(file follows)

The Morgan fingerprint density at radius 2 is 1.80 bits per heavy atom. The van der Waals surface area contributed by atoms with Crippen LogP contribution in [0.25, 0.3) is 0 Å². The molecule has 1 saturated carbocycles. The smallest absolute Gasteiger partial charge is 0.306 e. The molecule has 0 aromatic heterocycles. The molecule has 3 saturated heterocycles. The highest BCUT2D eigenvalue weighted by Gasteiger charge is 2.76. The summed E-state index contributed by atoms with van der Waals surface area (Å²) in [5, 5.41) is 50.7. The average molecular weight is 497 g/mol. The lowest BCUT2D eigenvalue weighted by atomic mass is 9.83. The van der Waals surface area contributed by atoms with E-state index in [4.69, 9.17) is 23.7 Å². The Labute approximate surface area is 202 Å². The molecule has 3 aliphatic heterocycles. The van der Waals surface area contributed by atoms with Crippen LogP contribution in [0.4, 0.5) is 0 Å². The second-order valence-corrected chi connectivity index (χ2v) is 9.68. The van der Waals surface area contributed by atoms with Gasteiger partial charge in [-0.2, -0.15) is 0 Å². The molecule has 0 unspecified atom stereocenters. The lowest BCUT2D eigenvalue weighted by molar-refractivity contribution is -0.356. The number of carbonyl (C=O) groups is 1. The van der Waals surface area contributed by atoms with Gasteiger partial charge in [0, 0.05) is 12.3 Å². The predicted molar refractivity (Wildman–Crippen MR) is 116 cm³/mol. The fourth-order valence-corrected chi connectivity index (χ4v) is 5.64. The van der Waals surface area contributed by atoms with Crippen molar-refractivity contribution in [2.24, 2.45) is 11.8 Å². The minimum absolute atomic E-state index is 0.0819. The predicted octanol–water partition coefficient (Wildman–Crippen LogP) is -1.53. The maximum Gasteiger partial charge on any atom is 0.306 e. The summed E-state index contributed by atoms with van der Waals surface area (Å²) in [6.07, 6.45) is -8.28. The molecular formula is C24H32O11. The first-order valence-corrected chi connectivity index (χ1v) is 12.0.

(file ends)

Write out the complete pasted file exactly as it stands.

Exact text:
The Morgan fingerprint density at radius 2 is 1.80 bits per heavy atom. The van der Waals surface area contributed by atoms with Crippen LogP contribution in [0.25, 0.3) is 0 Å². The molecule has 1 saturated carbocycles. The smallest absolute Gasteiger partial charge is 0.306 e. The molecule has 0 aromatic heterocycles. The molecule has 3 saturated heterocycles. The highest BCUT2D eigenvalue weighted by Gasteiger charge is 2.76. The summed E-state index contributed by atoms with van der Waals surface area (Å²) in [5, 5.41) is 50.7. The average molecular weight is 497 g/mol. The lowest BCUT2D eigenvalue weighted by atomic mass is 9.83. The van der Waals surface area contributed by atoms with E-state index in [4.69, 9.17) is 23.7 Å². The Labute approximate surface area is 202 Å². The molecule has 3 aliphatic heterocycles. The van der Waals surface area contributed by atoms with Crippen LogP contribution in [0.4, 0.5) is 0 Å². The second-order valence-corrected chi connectivity index (χ2v) is 9.68. The van der Waals surface area contributed by atoms with Gasteiger partial charge in [-0.2, -0.15) is 0 Å². The molecule has 0 unspecified atom stereocenters. The lowest BCUT2D eigenvalue weighted by molar-refractivity contribution is -0.356. The number of carbonyl (C=O) groups is 1. The van der Waals surface area contributed by atoms with Gasteiger partial charge in [0, 0.05) is 12.3 Å². The predicted molar refractivity (Wildman–Crippen MR) is 116 cm³/mol. The fourth-order valence-corrected chi connectivity index (χ4v) is 5.64. The van der Waals surface area contributed by atoms with Crippen molar-refractivity contribution in [2.24, 2.45) is 11.8 Å². The minimum absolute atomic E-state index is 0.0819. The predicted octanol–water partition coefficient (Wildman–Crippen LogP) is -1.53. The maximum Gasteiger partial charge on any atom is 0.306 e. The summed E-state index contributed by atoms with van der Waals surface area (Å²) in [6.07, 6.45) is -8.28. The molecular formula is C24H32O11. The first-order valence-corrected chi connectivity index (χ1v) is 12.0.